Subjecting to Severe Tests at Nurburgring

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The world’s first mass-production car to offer an all-aluminum, monocoque body.



<< 1. Let’s Build a Sportscar!
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<< 4. Subjecting to Severe Tests at Nurburgring
<< 5. The Next-Generation Sportscar
<< 6. A Dedicated Plant: The Dream Takes Shape
<< 7. NSX: A Constant Evolution
 


The team spent an entire month at the Suzuka Circuit in the early stages of D-development, where they conducted numerous evaluations using their test car. Then in February 1989, the team had an opportunity to ask famed F-1 driver, the late Ayrton Senna—who had come to Japan in order to test a McLaren F-1 machine–to drive their car.

“I’m not sure I can really give you appropriate advice on a mass-production car, but I feel it’s a little fragile,” said Senna, referring to the car’s apparent lack of rigidity. And even though the car was designed for a level of rigidity equaling that of a Porsche or Ferrari, Senna was able to sense slight differences that would have been well beyond range of the typical driver. But based on that comment, the team raised its objectives for rigidity in April, turning again to the test car in order to ensure their target was met.

The chosen test site was to be West Germany’s famed Nurburgring high-speed race course. It was a memorable location for Honda, the site of the company’s F-1 debut. The circuit had an overall length of 20.8 km, over 200 blind corners, and a 300-meter change in elevation. It was an extremely difficult circuit for cars and drivers alike, for whom extreme skills were needed to maneuver through steep ascending and descending sections of track lined with dense plantings of trees. So, it was believed that the course would reveal problems they couldn’t see in Japan. To them there was no better environment in which to test what they hoped would become the world’s finest sportscar.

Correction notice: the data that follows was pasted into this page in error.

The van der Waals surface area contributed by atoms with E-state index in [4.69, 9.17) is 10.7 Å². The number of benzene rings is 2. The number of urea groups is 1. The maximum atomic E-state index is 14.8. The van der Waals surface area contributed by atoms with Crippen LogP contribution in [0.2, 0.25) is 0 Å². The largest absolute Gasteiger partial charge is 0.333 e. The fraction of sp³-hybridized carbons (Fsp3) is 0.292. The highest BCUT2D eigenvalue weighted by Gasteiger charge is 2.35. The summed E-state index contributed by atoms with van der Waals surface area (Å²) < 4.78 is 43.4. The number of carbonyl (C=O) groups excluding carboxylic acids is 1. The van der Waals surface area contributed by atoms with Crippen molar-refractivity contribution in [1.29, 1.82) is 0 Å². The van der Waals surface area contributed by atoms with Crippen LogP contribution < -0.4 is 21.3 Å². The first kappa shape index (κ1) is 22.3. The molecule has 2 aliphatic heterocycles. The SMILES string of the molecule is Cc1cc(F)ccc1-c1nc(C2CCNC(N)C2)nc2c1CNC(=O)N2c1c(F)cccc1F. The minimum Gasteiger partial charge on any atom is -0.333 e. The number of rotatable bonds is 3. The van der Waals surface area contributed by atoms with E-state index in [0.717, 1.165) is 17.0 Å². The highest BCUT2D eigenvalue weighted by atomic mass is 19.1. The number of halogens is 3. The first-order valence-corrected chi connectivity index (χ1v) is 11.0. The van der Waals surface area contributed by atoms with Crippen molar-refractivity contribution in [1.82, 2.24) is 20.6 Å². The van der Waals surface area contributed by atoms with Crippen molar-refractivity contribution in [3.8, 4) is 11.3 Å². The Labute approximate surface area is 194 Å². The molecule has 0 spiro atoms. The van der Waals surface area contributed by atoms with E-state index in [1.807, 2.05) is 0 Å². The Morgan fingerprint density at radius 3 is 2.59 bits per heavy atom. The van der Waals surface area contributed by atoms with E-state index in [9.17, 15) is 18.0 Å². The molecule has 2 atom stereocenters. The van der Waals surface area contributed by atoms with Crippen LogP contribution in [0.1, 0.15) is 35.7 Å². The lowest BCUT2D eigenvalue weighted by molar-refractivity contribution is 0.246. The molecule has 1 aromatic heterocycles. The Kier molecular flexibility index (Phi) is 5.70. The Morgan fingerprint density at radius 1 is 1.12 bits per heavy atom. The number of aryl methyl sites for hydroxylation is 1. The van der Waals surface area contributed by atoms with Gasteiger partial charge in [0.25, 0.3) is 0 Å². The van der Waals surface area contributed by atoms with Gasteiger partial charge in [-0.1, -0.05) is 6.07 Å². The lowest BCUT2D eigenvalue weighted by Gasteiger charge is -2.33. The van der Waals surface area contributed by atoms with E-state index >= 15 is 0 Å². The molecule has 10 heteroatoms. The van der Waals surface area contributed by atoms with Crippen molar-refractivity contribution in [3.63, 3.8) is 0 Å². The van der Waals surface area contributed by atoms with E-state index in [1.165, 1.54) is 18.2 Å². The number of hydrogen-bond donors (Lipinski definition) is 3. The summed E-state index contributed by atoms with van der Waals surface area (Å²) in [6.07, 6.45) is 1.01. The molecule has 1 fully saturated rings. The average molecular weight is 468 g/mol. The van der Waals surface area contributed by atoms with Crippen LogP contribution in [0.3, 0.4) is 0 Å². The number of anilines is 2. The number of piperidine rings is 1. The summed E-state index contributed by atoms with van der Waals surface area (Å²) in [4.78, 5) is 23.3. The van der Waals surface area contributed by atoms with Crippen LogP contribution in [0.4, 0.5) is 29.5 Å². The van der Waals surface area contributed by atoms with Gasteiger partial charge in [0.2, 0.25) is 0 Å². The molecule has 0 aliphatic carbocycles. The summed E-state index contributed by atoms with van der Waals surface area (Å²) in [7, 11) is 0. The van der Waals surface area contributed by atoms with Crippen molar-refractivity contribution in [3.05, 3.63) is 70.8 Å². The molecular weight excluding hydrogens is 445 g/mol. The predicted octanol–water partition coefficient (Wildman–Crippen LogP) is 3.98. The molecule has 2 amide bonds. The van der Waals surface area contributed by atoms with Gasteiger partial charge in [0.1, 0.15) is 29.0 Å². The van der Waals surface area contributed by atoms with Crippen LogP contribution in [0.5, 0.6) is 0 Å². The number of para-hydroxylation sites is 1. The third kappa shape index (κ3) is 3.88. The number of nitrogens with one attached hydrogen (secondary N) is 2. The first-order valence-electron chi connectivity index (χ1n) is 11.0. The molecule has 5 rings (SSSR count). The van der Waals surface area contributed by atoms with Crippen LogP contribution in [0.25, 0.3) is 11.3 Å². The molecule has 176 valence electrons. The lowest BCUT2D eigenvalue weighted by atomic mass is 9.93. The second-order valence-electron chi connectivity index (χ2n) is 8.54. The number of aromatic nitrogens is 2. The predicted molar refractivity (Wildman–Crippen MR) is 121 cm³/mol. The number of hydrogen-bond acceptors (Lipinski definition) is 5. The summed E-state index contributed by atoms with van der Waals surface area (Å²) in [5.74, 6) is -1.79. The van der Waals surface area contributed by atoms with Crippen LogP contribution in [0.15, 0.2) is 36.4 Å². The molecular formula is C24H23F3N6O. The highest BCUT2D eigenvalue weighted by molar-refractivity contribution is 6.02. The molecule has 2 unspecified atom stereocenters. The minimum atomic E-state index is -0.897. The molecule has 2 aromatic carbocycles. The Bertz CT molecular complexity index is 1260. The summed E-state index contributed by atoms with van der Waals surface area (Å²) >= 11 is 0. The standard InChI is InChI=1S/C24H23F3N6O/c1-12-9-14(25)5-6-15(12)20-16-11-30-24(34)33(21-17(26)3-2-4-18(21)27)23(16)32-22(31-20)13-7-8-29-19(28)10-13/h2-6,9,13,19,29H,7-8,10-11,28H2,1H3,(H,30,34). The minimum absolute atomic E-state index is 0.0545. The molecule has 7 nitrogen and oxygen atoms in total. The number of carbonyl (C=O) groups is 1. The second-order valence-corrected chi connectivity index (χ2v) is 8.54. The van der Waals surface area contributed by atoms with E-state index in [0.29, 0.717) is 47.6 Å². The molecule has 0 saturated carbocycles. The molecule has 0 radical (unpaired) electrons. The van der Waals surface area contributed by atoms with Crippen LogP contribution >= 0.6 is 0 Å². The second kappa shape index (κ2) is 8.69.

Thanks to the assistance of Honda R&D Europe (HRE), the team was able to secure an office and garage in Müllenbach, a town located just two kilometers from the circuit. With their new workshop set up, it was to be the first time a Japanese automaker would conduct long-term testing at an overseas location.

The course offered an immediate venue for the series of tests the team had devised in order to increase their car’s rigidity. They knew that on an extremely difficult course such as Nurburgring even a slight delay in the vehicle’s response to input would obliterate the marriage of interaction between car and driver, and thus rob the latter of the ability to accelerate appropriately. And what they learned was that the body’s poor rigidity had everything to do with the failure of that relationship.

It was an iron-clad rule for any overseas test that in the event of an issue that couldn’t be fully conveyed to the staff in Japan, the team on-site must tackle the issue independently. So, in West Germany the design engineers in charge of the vehicle’s various components took turns sitting in the front passenger seat, evaluating the car’s performance along with the test driver. If any problem was found, a solution would be devised on the spot. It was a distinct departure from the norm, but the team knew it was the only way to build the world’s best car.

The test data taken on site was immediately sent back to the R&D Center in Japan, where the numbers were fed into a computer for analysis. It was in this stage that the optimal shape was determined in order to maximize rigidity and minimize weight.

Accordingly, the car’s rigidity was increased by 50 percent as compared to the figure in place immediately before the West German tests. And so, after eight long months of effort, they had at last achieved the levels of dynamic performance and comfort demanded for a world-class sportscar. The team had arrived at the consummate integration between man and machine.

The 81st Chicago Auto Show held in February 1989 saw throngs of media and consumers surrounding a bright-red sportscar--Honda’s new NS-X (Note: the NS-X was actually introduced as an “Acura” brand car, the upscale sales channel in the U.S.). The development code name, NS-X represented “new,” “sportscar” and “unknown world,” X being the mathematical symbol for an unknown value. It was the prototype for a new offering that Honda believed would captivate driving enthusiasts around the world.
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